I'm going to see if I can use dots or diagonal hash-marks on white counties. That'd distinguish them from other-state space. However, chapter 1 of the Netscape tutorial hasn't covered that yet... Ammodramus (talk) 19:51, 22 January 2016 (UTC)
Thanks for your latest. 239-239-239 works OK for me: it's enough different from 255-255-255 to separate in-state from out-of-state space. Ammodramus (talk) 19:55, 22 January 2016 (UTC)


Nebraska 1990 Democratic gubernatorial primary.svg

Got the maps done last night, and launched the article this morning. For the four-color map, I threw a touch of red into the light gray; I also lightened up the deep red, since (128-0-0) tended to obscure the county lines. Could you let me know how it works for you? If it's problematic, I can try to fix it and upload a new version; if it's OK, but less than ideal, I'll try to do better should I find myself map-making in the future. Thanks; and thanks again for all the advice leading up to this. — Ammodramus (talk) 14:53, 24 January 2016 (UTC)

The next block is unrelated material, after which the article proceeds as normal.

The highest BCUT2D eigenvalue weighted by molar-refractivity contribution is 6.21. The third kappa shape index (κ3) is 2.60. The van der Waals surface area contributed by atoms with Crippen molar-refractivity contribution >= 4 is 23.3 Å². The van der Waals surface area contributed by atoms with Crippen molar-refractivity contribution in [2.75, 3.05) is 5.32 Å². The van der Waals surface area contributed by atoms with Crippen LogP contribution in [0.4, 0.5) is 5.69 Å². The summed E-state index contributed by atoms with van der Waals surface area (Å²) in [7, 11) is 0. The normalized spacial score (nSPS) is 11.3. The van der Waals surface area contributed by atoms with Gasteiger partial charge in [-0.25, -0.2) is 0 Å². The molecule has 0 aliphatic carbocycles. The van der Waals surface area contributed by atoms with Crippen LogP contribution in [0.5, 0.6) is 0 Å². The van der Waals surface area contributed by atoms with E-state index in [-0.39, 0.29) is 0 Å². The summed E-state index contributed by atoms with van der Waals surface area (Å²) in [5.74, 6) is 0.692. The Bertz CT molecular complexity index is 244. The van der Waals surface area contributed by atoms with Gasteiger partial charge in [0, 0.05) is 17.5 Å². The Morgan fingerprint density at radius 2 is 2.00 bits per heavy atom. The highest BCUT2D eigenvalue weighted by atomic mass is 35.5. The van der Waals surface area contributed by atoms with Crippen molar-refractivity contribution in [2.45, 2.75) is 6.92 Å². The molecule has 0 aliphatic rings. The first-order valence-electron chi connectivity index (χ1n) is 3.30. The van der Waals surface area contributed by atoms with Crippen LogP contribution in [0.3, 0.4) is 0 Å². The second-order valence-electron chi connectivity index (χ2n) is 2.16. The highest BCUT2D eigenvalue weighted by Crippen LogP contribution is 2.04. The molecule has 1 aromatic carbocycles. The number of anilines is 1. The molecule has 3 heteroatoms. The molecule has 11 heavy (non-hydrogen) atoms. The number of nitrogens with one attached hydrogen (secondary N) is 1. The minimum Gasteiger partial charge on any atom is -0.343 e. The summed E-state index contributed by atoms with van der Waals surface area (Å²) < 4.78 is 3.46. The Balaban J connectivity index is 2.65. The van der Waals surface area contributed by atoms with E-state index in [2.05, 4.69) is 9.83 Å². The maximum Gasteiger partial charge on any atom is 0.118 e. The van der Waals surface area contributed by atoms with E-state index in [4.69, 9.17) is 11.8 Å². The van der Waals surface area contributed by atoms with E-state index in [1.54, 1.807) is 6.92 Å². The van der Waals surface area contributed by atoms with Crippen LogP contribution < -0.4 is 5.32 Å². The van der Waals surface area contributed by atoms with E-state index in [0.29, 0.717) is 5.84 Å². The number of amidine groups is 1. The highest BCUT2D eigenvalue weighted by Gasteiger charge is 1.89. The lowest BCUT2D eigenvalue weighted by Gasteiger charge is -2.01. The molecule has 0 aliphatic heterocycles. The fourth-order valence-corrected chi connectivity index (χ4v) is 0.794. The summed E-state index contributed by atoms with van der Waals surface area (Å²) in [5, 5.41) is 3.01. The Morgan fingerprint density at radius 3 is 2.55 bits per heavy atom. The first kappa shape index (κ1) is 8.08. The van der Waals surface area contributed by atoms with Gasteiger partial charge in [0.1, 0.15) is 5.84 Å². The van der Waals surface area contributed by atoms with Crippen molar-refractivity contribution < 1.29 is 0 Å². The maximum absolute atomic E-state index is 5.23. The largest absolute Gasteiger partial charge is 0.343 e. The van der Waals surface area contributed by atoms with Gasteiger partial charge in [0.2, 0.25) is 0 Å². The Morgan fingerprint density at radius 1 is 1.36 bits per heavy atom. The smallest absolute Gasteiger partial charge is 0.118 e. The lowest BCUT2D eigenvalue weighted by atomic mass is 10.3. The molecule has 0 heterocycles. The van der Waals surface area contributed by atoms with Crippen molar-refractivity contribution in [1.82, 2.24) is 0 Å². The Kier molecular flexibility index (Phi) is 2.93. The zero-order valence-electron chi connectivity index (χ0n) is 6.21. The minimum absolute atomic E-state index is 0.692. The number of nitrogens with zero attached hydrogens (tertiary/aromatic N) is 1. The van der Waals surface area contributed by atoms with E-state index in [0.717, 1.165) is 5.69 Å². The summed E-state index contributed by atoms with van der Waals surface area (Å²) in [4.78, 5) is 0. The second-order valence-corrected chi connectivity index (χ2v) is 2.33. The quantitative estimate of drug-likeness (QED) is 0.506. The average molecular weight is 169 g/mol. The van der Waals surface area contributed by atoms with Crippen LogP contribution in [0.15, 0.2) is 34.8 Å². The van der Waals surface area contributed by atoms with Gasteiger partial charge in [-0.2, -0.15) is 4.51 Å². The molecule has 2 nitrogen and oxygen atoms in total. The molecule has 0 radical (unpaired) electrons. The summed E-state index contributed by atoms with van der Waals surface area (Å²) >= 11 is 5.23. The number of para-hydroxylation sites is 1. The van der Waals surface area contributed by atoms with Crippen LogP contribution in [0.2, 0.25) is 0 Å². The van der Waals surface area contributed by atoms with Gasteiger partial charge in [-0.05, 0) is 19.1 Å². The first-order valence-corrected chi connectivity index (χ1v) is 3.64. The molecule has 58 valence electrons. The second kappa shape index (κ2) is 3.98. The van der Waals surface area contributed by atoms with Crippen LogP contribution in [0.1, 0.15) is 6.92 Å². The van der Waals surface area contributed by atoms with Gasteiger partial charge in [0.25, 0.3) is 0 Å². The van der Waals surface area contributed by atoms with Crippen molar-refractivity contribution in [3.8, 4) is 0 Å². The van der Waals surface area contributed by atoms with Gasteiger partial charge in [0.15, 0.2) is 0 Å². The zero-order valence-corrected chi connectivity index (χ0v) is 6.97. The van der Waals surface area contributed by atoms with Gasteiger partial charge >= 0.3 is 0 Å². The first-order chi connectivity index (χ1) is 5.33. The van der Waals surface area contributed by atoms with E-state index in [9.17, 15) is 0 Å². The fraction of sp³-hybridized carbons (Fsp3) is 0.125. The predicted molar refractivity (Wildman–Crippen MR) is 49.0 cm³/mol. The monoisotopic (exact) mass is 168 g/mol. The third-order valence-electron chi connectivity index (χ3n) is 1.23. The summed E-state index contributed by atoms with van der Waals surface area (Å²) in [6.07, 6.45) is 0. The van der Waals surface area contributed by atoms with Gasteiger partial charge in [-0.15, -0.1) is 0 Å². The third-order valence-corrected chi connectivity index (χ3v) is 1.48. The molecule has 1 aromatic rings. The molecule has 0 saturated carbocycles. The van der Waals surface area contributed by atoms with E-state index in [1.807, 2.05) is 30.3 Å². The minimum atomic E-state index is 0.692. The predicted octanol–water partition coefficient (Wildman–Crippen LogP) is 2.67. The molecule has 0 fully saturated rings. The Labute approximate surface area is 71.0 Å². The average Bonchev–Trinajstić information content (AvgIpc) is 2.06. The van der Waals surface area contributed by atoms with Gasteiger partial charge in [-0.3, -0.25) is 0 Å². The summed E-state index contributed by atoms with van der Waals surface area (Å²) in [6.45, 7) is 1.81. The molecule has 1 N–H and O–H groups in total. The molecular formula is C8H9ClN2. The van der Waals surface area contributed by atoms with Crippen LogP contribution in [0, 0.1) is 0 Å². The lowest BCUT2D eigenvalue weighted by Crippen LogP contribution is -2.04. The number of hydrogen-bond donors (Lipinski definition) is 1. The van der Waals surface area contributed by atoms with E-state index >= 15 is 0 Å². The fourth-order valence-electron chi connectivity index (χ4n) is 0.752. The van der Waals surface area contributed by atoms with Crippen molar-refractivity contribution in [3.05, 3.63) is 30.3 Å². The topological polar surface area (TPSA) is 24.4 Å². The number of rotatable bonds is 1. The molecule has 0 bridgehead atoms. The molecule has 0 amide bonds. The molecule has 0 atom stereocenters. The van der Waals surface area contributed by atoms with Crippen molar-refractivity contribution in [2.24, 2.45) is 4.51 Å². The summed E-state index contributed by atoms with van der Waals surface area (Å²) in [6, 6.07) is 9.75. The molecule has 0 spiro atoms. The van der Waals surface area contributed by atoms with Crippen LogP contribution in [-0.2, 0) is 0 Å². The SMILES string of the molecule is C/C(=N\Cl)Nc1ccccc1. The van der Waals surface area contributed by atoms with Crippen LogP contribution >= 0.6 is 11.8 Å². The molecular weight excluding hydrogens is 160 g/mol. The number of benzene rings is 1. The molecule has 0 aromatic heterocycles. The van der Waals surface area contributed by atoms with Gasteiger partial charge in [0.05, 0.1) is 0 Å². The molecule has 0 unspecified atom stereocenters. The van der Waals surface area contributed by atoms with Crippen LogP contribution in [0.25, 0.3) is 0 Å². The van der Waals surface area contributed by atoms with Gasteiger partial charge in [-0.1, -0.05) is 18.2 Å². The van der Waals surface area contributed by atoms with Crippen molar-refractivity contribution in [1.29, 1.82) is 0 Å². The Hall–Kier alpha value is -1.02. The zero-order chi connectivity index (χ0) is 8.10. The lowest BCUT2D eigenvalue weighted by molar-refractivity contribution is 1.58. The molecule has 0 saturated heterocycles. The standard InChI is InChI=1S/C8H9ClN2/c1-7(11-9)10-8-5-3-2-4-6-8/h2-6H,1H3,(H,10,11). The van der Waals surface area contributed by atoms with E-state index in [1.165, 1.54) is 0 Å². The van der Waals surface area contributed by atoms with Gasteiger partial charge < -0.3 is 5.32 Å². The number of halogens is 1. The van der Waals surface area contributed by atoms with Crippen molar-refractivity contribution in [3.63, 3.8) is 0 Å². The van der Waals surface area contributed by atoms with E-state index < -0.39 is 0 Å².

This map is easy. Yellow versus green and yellow versus cream or super-light grey shouldn't be a problem for anyone, and the darkness of the red makes it stand out easily from everything else. How bizarre that you'd end up with a tie, although I suppose I shouldn't be surprised that a tie would have happened in such a sparsely populated area. (I'd love to visit the Sandhills; I've never been to Nebraska, although I've been to all surrounding states except South Dakota). So yes, the mix of color and darkness makes this, I believe, a colorblind-proof map. Nyttend (talk) 15:09, 24 January 2016 (UTC)